When former Oklahoma coach Barry Switzer was asked to tell a funny story about Tom Osborne during a tribute Saturday night, he couldn't come up with one.
“Tom didn't hang out at the same bars Bob Devaney and I did,'' Switzer quipped of the famously teetotaling Osborne.
But Switzer did know one thing: He's sure glad he had left college coaching by the 1990s, when Osborne's dominating Cornhusker teams ran roughshod over the college football landscape and claimed three national championships.
“He cast the largest shadow in college football that anyone ever did,'' Switzer said. “What he did in college football will never be duplicated.''
Switzer's words were typical of much of the night, as jokes and laughs mixed easily with tributes in honor of the iconic Nebraska football coach and athletic director who is sliding into retirement this year. Some 1,800 people turned out at the CenturyLink Center Omaha for what turned out to be a true gala occasion.
The event was a fundraiser for two projects dear to Osborne: his TeamMates mentoring program and a new research facility that is part of Nebraska's East Stadium expansion.
Along with appearances by dozens of legendary coaches and players from Nebraska and throughout college football, there were ESPN talking heads (including master of ceremonies Chris Fowler), video tributes, singers, dancers, acrobats and a real-life man in bronze posing as a Heisman Trophy.
Also among those on hand to pay tribute to Osborne were coaches Bo Pelini, Bob Stoops, Bill Snyder, Barry Alvarez and Charlie McBride; former Heisman winners Eric Crouch, Mike Rozier and Johnny Rodgers of Nebraska and Oklahoma's Billy Sims; and former Husker standouts Tommie Frazier, Scott Frost and Ndamukong Suh.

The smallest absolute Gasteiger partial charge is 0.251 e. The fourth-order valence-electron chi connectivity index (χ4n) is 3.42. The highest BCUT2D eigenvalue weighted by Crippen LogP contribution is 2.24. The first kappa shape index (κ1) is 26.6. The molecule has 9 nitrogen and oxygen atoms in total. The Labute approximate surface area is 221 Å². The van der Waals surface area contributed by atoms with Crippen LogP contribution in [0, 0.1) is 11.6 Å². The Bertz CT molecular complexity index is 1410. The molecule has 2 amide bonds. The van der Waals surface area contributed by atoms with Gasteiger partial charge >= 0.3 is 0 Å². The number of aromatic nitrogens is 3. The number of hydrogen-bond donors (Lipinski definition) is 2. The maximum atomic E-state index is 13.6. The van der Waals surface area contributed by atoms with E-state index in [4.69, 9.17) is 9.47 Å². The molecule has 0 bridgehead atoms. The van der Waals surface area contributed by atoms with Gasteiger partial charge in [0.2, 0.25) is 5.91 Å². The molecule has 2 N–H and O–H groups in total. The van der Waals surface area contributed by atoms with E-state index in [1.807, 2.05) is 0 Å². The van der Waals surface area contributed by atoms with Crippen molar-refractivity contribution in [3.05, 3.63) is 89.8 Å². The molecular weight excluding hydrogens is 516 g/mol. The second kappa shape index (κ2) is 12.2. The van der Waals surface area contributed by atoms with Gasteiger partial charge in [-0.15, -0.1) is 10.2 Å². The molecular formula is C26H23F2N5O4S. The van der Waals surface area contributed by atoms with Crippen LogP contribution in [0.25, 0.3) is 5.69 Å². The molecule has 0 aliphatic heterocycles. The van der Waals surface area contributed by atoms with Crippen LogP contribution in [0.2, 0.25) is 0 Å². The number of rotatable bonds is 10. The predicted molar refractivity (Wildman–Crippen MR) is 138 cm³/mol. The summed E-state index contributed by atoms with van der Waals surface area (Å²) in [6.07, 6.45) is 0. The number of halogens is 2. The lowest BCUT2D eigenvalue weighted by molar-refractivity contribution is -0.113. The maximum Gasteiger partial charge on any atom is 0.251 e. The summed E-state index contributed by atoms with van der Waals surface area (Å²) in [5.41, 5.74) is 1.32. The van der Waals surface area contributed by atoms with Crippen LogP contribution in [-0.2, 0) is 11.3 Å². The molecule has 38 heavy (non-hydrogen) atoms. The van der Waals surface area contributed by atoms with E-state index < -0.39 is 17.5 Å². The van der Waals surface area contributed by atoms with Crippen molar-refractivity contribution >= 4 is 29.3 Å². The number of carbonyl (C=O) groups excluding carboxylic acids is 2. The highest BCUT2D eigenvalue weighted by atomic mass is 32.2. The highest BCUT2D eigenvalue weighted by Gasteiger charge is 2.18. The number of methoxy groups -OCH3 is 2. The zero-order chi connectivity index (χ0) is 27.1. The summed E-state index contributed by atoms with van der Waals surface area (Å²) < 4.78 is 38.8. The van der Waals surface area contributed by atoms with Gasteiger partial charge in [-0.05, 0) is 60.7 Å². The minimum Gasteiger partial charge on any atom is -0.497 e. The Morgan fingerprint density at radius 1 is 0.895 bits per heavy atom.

A theme throughout the night was not so much what Osborne accomplished during his 25 years as head coach at Nebraska and more than five years as athletic director, but the way he did it: with a quiet dignity, strength, respect for others and humility.
Numerous former players said they wouldn't be the people they are today were it not for Osborne.
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“I love you to death,'' Rozier said in one of many heartfelt tributes. “You're a great coach and a great person.''
“In order for a boy to become a man, he has to see a man,'' said former Husker receiver Irving Fryar. Osborne was that man for him, he said.
There were also a few barbs, with Frost getting off perhaps the biggest zinger of the night. He told the story of how Osborne had told the Husker quarterback not to campaign for the 1997 national championship when Nebraska was locked in a beauty contest in the national polls with Michigan.
Frost said he had always thought Osborne had said that because he didn't think campaigning for a title was appropriate. But as it turns out, Frost said, it was because Osborne was a bad campaigner.
“If he was good at campaigning, he would have been elected governor,'' Frost quipped in a reference to Osborne's failed 2006 political bid.
Since Switzer, the Sooner coach who was Osborne's biggest coaching nemesis early in his career, was one of the first speakers of the night, it was appropriate that among the last to take the stage were current Husker coach Pelini and Oklahoma coach Bob Stoops.
When Fowler asked Pelini whether it was helpful to cut his teeth in coaching under athletic director Osborne, Pelini told a fictional story of how Osborne pulled him aside just before he took the field in his first game as Husker coach. “Just remember this,'' Pelini said Osborne told him, “Don't take any crap from those refs.''
But Pelini also turned serious, talking of how Osborne set the tone at Nebraska for doing everything the right way and with the student athlete first.
“It resonates from him,'' Pelini said, “and because of that it set the football program, athletic department and university up for years to come.''
Osborne and his wife, Nancy, seemed to enjoy spending the night surrounded by so many players, coaches and friends. As he told reporters before the night, the people were what he always loved most about his job.
“People forget about the championships and the wins and the losses,'' he said. “But the relationships persist. That's one of the great things about coaching I'll always appreciate.''
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